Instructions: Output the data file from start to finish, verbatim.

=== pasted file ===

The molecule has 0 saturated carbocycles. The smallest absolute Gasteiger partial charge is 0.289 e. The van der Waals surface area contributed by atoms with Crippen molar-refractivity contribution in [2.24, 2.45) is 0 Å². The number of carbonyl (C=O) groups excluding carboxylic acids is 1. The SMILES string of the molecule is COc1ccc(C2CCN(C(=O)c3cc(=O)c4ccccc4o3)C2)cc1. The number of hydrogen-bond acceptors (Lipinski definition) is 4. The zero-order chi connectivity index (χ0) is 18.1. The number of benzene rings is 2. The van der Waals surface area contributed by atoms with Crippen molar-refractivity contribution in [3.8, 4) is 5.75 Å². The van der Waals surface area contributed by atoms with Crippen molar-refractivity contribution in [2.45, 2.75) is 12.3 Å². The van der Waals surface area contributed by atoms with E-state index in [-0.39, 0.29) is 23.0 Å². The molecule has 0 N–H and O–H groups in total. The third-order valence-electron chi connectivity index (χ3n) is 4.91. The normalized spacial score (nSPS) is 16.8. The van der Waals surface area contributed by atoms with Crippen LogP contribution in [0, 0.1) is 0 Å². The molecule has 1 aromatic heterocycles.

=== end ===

The molecule has 0 saturated carbocycles. The smallest absolute Gasteiger partial charge is 0.289 e. The van der Waals surface area contributed by atoms with Crippen molar-refractivity contribution in [2.24, 2.45) is 0 Å². The number of carbonyl (C=O) groups excluding carboxylic acids is 1. The SMILES string of the molecule is COc1ccc(C2CCN(C(=O)c3cc(=O)c4ccccc4o3)C2)cc1. The number of hydrogen-bond acceptors (Lipinski definition) is 4. The zero-order chi connectivity index (χ0) is 18.1. The number of benzene rings is 2. The van der Waals surface area contributed by atoms with Crippen molar-refractivity contribution in [3.8, 4) is 5.75 Å². The van der Waals surface area contributed by atoms with Crippen molar-refractivity contribution in [2.45, 2.75) is 12.3 Å². The van der Waals surface area contributed by atoms with E-state index in [-0.39, 0.29) is 23.0 Å². The molecule has 0 N–H and O–H groups in total. The third-order valence-electron chi connectivity index (χ3n) is 4.91. The normalized spacial score (nSPS) is 16.8. The van der Waals surface area contributed by atoms with Crippen LogP contribution in [0, 0.1) is 0 Å². The molecule has 1 aromatic heterocycles.